(Cover Owned and Created by Louis Bulaong. This is used for Review Purposes)
Escapist Dream is my second book out of the fifty two books I’m reading this year – already, I’m ahead of the curve. Started on December twenty fifth and finishing last night, this 522 page novel tells the story of Charlie and Jim, two loners each suffering their own mental struggles. While Charlie is recovering from the death of his friend, Jim is struggling with his ability as a programmer and the death of his wife and kid. They both come to The Escapist Dream, a Virtual Reality hub for all geekdom. Jim is there to fix bugs and Charlie is trying to escape the drudgery of life in Wyoming, and their paths cross as they become partners in heroics.
I had discovered this book on a late night read through of Ready Player One’s Wikipedia article. On some articles on Wikipedia, there’s a “See Also” section, which can describe, say, what genre this is in, or books similar to it. The three for Ready Player One were: Virtual Reality in Fiction, LitRPG, and Escapist Dream, with a little note at the end of Escapist Dream that read “a similar book that deals with pop cultural references.” Intrigued by this bluntness, I had navigated to the Escapist Dream Wikipedia page, and the plot had captured my interests. It landed into my Amazon Christmas Wishlist, and I unboxed it Christmas Morning.
What I didn’t know was that this is a Self-Published novel. It’s noticeable from the first page, and throughout the book you can find countless grammatical and punctuational errors. The length is also possibly because of the self-publishing route.
While there’s a lot of positives to Self-Publishing, like you can tell the story you want to tell without worrying about an editor’s input, this book made me realize that Self-Publishing is a blessing and a curse. An Editor is necessary because of this subject matter, and the amount of errors on a single page made me want to stop reading at times. As a proofreader for four years, I’ve grown accustomed to taking the red pen to a page, and I want to help out. I know, though, that since this is a self-published work, it is not my place to do that. There’s a character who’s pronouns switched from she to he during the final battle, commas placed where a comma shouldn’t have been placed, and the page formatting. My goodness – the page formatting.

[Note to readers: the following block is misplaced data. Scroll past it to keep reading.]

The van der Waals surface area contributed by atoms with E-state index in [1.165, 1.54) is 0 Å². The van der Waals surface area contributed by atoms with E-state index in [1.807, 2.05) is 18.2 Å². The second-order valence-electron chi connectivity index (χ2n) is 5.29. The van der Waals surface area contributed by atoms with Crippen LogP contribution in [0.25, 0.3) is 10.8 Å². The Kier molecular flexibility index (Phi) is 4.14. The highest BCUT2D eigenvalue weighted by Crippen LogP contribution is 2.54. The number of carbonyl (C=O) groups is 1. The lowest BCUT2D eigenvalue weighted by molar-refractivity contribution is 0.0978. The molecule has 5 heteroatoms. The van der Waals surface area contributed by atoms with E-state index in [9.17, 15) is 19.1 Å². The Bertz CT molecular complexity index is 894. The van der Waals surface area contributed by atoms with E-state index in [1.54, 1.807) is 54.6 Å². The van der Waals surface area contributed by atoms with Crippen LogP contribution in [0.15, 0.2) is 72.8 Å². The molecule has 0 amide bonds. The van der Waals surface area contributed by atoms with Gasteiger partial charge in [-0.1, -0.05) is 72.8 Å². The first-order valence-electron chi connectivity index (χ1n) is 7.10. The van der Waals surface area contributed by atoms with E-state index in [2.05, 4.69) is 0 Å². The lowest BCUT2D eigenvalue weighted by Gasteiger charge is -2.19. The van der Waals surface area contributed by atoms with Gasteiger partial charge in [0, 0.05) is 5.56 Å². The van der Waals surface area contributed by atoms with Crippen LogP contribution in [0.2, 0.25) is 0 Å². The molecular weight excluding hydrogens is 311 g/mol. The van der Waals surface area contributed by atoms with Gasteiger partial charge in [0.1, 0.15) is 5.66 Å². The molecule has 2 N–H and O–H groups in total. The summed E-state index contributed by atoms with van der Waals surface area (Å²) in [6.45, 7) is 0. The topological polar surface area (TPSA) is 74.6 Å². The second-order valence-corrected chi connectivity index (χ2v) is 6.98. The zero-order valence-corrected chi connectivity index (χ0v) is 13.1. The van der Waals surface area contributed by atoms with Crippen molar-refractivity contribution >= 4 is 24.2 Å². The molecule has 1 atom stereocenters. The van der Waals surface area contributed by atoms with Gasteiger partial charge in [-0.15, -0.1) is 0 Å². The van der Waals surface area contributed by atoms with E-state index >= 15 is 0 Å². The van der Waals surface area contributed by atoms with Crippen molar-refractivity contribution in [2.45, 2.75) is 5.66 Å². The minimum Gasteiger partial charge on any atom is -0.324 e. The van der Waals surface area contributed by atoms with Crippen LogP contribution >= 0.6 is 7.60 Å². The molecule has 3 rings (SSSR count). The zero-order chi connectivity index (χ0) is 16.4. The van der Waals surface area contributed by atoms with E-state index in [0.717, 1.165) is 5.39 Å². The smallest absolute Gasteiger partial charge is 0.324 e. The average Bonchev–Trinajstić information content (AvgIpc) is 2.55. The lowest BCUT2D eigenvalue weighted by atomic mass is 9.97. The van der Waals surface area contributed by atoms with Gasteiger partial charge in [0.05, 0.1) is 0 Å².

The novel is 522 pages, but, and this is a positive, those 522 pages were a breeze to get through. This is also thanks to the fact that the book I received was Times New Roman, Double spaced, size 12 with one inch margins on the side, leading to pages being taken up by one singular paragraph. Most books are very dense in their word font and spacing, maximizing the amount of words-per-page. This is such a minor critique, but the table of contents is literally wrong. The table of contents is basically pointless, as by chapter three, there’s a three page difference between what the table of contents says and what the actually page number says, and then by chapter twenty two, there’s about a fourteen page difference. It’s a quick fix in reprints, if a reprint comes, and I really hope it does because the story Bulaong told is pretty interesting.
The Escapist Dream is split into four different zones: The Library, Stan City, the Gamer’s Den, and Otaku Academy. The Library is a large library, with full recreations of Middle Earth, Hogwarts, and other literary cornerstones. People dress as their favorite characters, from Peter Pan to King Arthur. Stan City is a superhero landscape, which conjured up images in my mind of Paragon City, the setting of City of Heroes.